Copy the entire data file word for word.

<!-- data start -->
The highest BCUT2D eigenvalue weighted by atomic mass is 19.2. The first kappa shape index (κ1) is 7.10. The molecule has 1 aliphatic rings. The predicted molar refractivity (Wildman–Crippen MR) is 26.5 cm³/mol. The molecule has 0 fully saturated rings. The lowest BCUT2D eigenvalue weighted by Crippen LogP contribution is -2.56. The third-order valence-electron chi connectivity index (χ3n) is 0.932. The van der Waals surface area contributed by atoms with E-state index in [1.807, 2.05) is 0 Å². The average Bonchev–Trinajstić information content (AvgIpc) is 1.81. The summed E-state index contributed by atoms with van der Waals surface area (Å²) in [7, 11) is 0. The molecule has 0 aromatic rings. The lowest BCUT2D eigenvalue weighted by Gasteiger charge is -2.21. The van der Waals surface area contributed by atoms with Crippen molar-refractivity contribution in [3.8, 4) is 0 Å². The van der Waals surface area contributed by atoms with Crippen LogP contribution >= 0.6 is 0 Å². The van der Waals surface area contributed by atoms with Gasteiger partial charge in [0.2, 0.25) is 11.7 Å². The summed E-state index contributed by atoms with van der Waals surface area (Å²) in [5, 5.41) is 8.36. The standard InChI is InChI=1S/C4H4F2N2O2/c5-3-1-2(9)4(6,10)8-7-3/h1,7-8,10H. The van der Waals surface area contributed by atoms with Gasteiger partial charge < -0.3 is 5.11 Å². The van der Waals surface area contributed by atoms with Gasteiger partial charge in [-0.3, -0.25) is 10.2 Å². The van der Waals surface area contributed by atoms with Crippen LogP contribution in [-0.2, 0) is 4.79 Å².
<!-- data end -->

The highest BCUT2D eigenvalue weighted by atomic mass is 19.2. The first kappa shape index (κ1) is 7.10. The molecule has 1 aliphatic rings. The predicted molar refractivity (Wildman–Crippen MR) is 26.5 cm³/mol. The molecule has 0 fully saturated rings. The lowest BCUT2D eigenvalue weighted by Crippen LogP contribution is -2.56. The third-order valence-electron chi connectivity index (χ3n) is 0.932. The van der Waals surface area contributed by atoms with E-state index in [1.807, 2.05) is 0 Å². The average Bonchev–Trinajstić information content (AvgIpc) is 1.81. The summed E-state index contributed by atoms with van der Waals surface area (Å²) in [7, 11) is 0. The molecule has 0 aromatic rings. The lowest BCUT2D eigenvalue weighted by Gasteiger charge is -2.21. The van der Waals surface area contributed by atoms with Crippen molar-refractivity contribution in [3.8, 4) is 0 Å². The van der Waals surface area contributed by atoms with Crippen LogP contribution >= 0.6 is 0 Å². The van der Waals surface area contributed by atoms with Gasteiger partial charge in [0.2, 0.25) is 11.7 Å². The summed E-state index contributed by atoms with van der Waals surface area (Å²) in [5, 5.41) is 8.36. The standard InChI is InChI=1S/C4H4F2N2O2/c5-3-1-2(9)4(6,10)8-7-3/h1,7-8,10H. The van der Waals surface area contributed by atoms with Gasteiger partial charge < -0.3 is 5.11 Å². The van der Waals surface area contributed by atoms with Gasteiger partial charge in [-0.3, -0.25) is 10.2 Å². The van der Waals surface area contributed by atoms with Crippen LogP contribution in [-0.2, 0) is 4.79 Å².